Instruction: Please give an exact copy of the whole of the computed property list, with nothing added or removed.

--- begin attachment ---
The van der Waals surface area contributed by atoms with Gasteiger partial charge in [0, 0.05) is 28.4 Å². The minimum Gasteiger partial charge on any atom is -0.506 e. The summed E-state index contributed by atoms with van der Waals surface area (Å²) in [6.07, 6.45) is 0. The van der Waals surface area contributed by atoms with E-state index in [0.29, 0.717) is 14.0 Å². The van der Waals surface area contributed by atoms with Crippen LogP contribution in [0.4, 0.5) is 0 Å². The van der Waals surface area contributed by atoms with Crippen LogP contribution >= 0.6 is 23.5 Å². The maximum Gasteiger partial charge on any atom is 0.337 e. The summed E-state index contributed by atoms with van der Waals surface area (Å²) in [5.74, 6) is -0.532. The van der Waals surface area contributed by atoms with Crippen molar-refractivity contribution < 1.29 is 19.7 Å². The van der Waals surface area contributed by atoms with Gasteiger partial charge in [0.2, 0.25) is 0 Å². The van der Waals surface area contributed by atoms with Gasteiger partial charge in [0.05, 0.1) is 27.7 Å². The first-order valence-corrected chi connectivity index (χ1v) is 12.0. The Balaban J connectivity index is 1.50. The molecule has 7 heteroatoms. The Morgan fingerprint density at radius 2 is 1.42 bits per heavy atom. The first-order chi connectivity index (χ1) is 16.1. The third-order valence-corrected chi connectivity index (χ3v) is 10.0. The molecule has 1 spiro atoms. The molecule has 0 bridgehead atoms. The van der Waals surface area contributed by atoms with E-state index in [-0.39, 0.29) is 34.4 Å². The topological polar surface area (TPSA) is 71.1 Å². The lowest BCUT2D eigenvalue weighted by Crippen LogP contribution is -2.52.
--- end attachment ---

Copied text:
The van der Waals surface area contributed by atoms with Gasteiger partial charge in [0, 0.05) is 28.4 Å². The minimum Gasteiger partial charge on any atom is -0.506 e. The summed E-state index contributed by atoms with van der Waals surface area (Å²) in [6.07, 6.45) is 0. The van der Waals surface area contributed by atoms with E-state index in [0.29, 0.717) is 14.0 Å². The van der Waals surface area contributed by atoms with Crippen LogP contribution in [0.4, 0.5) is 0 Å². The van der Waals surface area contributed by atoms with Crippen LogP contribution >= 0.6 is 23.5 Å². The maximum Gasteiger partial charge on any atom is 0.337 e. The summed E-state index contributed by atoms with van der Waals surface area (Å²) in [5.74, 6) is -0.532. The van der Waals surface area contributed by atoms with Crippen molar-refractivity contribution < 1.29 is 19.7 Å². The van der Waals surface area contributed by atoms with Gasteiger partial charge in [0.2, 0.25) is 0 Å². The van der Waals surface area contributed by atoms with Gasteiger partial charge in [0.05, 0.1) is 27.7 Å². The first-order valence-corrected chi connectivity index (χ1v) is 12.0. The Balaban J connectivity index is 1.50. The molecule has 7 heteroatoms. The Morgan fingerprint density at radius 2 is 1.42 bits per heavy atom. The first-order chi connectivity index (χ1) is 16.1. The third-order valence-corrected chi connectivity index (χ3v) is 10.0. The molecule has 1 spiro atoms. The molecule has 0 bridgehead atoms. The van der Waals surface area contributed by atoms with E-state index in [-0.39, 0.29) is 34.4 Å². The topological polar surface area (TPSA) is 71.1 Å². The lowest BCUT2D eigenvalue weighted by Crippen LogP contribution is -2.52.